This Startup Is Making It Easy to Spend on Socially Conscious Brands
Categories: Adulting

This Startup Is Making It Easy to Spend on Socially Conscious Brands

If you were under the (totally admirable) impression that the only way to express your social and political beliefs was through major gestures like the Women’s March on Washington or the Earth Day March for Science, we have some breaking news for you: Social activism efforts can be even simpler. While we would never discourage your supremely socially conscious selves from making your voice heard at major rallies, we’re happy to report that there are ways to show your support for (or against) particular causes day in and day out.

You know that old saying, “Put your money where your mouth is?” Spending your hard-earned cash with companies and organizations that are as committed to making a better world as you are is one way to make an impact — and Aspiration, a socially conscious financial startup, is making it even easier for you to do just that.

“More than ever, consumers want to vote with their dollar, but never before have they been able to see the daily impact of the decisions they make on where they shop and spend,” says Andrei Cherny, co-founder and CEO of Aspiration. “More and more Americans want to spend their money with brands that match their values.”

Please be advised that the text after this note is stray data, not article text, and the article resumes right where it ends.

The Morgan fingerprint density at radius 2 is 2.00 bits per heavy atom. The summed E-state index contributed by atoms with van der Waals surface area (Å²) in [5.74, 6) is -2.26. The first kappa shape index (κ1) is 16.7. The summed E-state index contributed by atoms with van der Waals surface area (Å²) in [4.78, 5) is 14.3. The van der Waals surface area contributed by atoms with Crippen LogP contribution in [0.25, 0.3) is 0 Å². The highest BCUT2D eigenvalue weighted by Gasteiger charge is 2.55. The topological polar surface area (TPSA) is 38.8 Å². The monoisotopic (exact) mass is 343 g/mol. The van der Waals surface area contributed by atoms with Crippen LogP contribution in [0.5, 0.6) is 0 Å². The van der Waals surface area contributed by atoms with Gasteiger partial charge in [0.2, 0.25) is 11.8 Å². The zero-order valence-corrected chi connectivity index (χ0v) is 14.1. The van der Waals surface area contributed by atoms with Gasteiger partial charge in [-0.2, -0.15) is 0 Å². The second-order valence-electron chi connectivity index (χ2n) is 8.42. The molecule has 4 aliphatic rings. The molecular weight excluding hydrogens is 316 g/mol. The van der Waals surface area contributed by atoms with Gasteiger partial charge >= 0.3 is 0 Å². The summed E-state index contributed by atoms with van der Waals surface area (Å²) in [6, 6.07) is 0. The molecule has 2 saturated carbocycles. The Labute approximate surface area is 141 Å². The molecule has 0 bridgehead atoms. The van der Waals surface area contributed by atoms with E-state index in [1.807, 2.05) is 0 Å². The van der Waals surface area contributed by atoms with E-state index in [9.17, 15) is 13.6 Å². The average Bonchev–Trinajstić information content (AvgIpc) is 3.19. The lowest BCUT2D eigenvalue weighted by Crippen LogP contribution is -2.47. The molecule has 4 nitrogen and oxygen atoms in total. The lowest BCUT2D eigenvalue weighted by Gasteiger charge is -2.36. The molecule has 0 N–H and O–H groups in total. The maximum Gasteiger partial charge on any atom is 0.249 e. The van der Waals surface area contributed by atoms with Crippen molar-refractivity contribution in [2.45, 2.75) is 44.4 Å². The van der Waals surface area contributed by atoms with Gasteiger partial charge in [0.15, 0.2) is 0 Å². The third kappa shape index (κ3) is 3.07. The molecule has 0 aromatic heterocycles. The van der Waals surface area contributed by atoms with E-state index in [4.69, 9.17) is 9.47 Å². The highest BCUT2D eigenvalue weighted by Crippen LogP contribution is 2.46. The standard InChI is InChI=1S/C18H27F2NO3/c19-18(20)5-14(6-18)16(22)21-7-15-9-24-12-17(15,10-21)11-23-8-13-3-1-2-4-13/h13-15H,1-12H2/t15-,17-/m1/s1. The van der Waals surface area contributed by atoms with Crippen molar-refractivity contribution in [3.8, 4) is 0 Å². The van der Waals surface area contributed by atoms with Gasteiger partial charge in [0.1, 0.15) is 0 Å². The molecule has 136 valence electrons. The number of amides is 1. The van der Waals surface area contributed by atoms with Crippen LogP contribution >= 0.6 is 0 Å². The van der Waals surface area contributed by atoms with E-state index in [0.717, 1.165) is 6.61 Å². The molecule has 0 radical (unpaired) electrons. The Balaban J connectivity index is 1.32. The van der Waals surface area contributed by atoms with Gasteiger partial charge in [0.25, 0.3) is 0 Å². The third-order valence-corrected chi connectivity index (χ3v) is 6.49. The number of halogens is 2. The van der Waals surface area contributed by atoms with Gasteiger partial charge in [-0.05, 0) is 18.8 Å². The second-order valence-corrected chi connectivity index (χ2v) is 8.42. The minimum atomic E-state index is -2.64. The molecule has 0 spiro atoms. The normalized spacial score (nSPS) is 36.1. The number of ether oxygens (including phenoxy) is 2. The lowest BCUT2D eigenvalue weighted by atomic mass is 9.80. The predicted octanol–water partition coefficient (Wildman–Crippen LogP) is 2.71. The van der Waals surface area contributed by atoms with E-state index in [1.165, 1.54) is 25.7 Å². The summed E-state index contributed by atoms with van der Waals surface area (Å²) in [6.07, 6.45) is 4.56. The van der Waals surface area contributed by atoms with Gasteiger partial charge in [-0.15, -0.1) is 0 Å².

That’s where the Aspiration Impact Measurement score comes in. Known casually as AIM (no, not the instant messaging system that you once used as an outlet for your emo teenage feelings), these scores are calculated based on more than 75 thousand data points, accounting for everything from the way a company treats its employees and the percentage of women in leadership positions to the use of sustainable practices.

“AIM was created so that we can all use our everyday spending to demand that corporations act responsibly toward the environment and their employees,” Cherny says. “With Americans spending $36 billion a day, we feel that moving those dollars to eco-friendly and socially conscious businesses can make a big difference. It may not feel like buying your groceries at a store that treats employees and the environment better than other stores can make a large impact on the world, but every little bit helps.”

Most companies are resistant to being overly transparent about these kinds of issues, which is why Cherny says Aspiration developed the AIM algorithm. AIM scores are accessible through Aspirations’s app and pop up based on where you swipe your debit card.

For people without access to their AIM scores through the Aspiration app, Cherny’s main advice for socially conscious spending is to avoid making assumptions. “We can’t just make a guess about the ethics of the businesses where we spend our money based on their reputation or one-off incidents,” he says. As you make decisions about where to do your shopping, do as much research as you can about each company or brand, and check out their AIM score, if possible.

“Businesses pay attention when you choose to shop there — or not shop there — because of how they treat people and the planet,” Cherny advises. “All of us, as consumers, have much more power than we think.”

How do you put your money where your mouth is? Tweet us @BritandCo!

(Photos via Getty and Aspiration)